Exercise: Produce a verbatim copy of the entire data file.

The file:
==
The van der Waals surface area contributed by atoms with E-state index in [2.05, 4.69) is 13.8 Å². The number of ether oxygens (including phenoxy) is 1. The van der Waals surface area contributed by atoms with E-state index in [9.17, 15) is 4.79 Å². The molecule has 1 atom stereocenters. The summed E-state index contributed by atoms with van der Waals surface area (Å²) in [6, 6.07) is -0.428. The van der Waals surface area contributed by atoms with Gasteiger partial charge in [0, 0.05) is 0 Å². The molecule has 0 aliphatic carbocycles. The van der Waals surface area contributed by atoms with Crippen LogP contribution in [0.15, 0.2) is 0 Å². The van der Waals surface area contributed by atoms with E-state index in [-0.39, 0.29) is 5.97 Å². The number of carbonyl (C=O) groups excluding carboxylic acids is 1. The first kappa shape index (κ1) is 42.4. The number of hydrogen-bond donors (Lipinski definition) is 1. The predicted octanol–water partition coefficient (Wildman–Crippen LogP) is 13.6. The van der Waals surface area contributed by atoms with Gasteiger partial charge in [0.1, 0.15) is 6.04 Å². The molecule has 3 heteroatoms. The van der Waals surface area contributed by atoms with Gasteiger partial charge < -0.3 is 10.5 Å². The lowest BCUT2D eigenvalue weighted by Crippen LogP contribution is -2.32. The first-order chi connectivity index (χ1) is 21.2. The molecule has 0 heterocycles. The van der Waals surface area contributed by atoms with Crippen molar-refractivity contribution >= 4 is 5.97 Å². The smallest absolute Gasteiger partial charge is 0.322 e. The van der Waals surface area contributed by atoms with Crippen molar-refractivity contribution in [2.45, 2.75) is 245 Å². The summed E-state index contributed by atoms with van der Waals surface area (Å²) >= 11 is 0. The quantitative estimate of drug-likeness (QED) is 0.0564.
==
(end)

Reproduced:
The van der Waals surface area contributed by atoms with E-state index in [2.05, 4.69) is 13.8 Å². The number of ether oxygens (including phenoxy) is 1. The van der Waals surface area contributed by atoms with E-state index in [9.17, 15) is 4.79 Å². The molecule has 1 atom stereocenters. The summed E-state index contributed by atoms with van der Waals surface area (Å²) in [6, 6.07) is -0.428. The van der Waals surface area contributed by atoms with Gasteiger partial charge in [0, 0.05) is 0 Å². The molecule has 0 aliphatic carbocycles. The van der Waals surface area contributed by atoms with Crippen LogP contribution in [0.15, 0.2) is 0 Å². The van der Waals surface area contributed by atoms with E-state index in [-0.39, 0.29) is 5.97 Å². The number of carbonyl (C=O) groups excluding carboxylic acids is 1. The first kappa shape index (κ1) is 42.4. The number of hydrogen-bond donors (Lipinski definition) is 1. The predicted octanol–water partition coefficient (Wildman–Crippen LogP) is 13.6. The van der Waals surface area contributed by atoms with Gasteiger partial charge in [0.1, 0.15) is 6.04 Å². The molecule has 3 heteroatoms. The van der Waals surface area contributed by atoms with Gasteiger partial charge < -0.3 is 10.5 Å². The lowest BCUT2D eigenvalue weighted by Crippen LogP contribution is -2.32. The first-order chi connectivity index (χ1) is 21.2. The molecule has 0 heterocycles. The van der Waals surface area contributed by atoms with Crippen molar-refractivity contribution >= 4 is 5.97 Å². The smallest absolute Gasteiger partial charge is 0.322 e. The van der Waals surface area contributed by atoms with Crippen molar-refractivity contribution in [2.45, 2.75) is 245 Å². The summed E-state index contributed by atoms with van der Waals surface area (Å²) >= 11 is 0. The quantitative estimate of drug-likeness (QED) is 0.0564.